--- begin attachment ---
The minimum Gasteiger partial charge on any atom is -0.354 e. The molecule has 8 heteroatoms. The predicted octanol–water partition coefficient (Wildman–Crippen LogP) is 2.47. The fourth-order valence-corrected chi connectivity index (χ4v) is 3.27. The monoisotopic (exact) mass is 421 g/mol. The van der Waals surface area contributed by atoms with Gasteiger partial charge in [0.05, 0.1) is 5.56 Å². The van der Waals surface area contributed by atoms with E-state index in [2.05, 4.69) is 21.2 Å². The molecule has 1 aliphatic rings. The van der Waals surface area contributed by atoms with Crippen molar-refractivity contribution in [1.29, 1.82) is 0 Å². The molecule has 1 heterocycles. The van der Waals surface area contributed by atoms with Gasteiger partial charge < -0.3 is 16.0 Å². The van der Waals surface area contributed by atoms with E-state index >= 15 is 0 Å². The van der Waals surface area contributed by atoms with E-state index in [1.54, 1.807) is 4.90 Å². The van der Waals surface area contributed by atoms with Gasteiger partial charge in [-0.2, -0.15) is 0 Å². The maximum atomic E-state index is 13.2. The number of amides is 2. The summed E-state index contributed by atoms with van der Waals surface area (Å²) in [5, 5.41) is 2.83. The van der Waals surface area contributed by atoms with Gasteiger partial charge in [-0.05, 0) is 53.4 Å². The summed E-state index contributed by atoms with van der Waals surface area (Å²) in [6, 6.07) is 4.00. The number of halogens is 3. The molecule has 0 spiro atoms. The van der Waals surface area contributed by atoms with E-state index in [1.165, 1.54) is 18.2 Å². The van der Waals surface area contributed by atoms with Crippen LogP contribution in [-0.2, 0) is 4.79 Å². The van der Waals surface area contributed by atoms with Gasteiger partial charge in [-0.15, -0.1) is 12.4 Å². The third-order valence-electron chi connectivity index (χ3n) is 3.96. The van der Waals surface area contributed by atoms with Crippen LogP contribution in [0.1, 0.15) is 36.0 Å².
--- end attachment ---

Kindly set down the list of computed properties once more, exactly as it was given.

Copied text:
The minimum Gasteiger partial charge on any atom is -0.354 e. The molecule has 8 heteroatoms. The predicted octanol–water partition coefficient (Wildman–Crippen LogP) is 2.47. The fourth-order valence-corrected chi connectivity index (χ4v) is 3.27. The monoisotopic (exact) mass is 421 g/mol. The van der Waals surface area contributed by atoms with Gasteiger partial charge in [0.05, 0.1) is 5.56 Å². The van der Waals surface area contributed by atoms with E-state index in [2.05, 4.69) is 21.2 Å². The molecule has 1 aliphatic rings. The van der Waals surface area contributed by atoms with Crippen molar-refractivity contribution in [1.29, 1.82) is 0 Å². The molecule has 1 heterocycles. The van der Waals surface area contributed by atoms with Gasteiger partial charge < -0.3 is 16.0 Å². The van der Waals surface area contributed by atoms with E-state index >= 15 is 0 Å². The van der Waals surface area contributed by atoms with E-state index in [1.54, 1.807) is 4.90 Å². The van der Waals surface area contributed by atoms with Gasteiger partial charge in [-0.2, -0.15) is 0 Å². The maximum atomic E-state index is 13.2. The number of amides is 2. The summed E-state index contributed by atoms with van der Waals surface area (Å²) in [5, 5.41) is 2.83. The van der Waals surface area contributed by atoms with Gasteiger partial charge in [-0.05, 0) is 53.4 Å². The summed E-state index contributed by atoms with van der Waals surface area (Å²) in [6, 6.07) is 4.00. The number of halogens is 3. The molecule has 0 spiro atoms. The van der Waals surface area contributed by atoms with E-state index in [1.165, 1.54) is 18.2 Å². The van der Waals surface area contributed by atoms with Crippen LogP contribution in [-0.2, 0) is 4.79 Å². The van der Waals surface area contributed by atoms with Gasteiger partial charge in [-0.15, -0.1) is 12.4 Å². The third-order valence-electron chi connectivity index (χ3n) is 3.96. The van der Waals surface area contributed by atoms with Crippen LogP contribution in [0.1, 0.15) is 36.0 Å².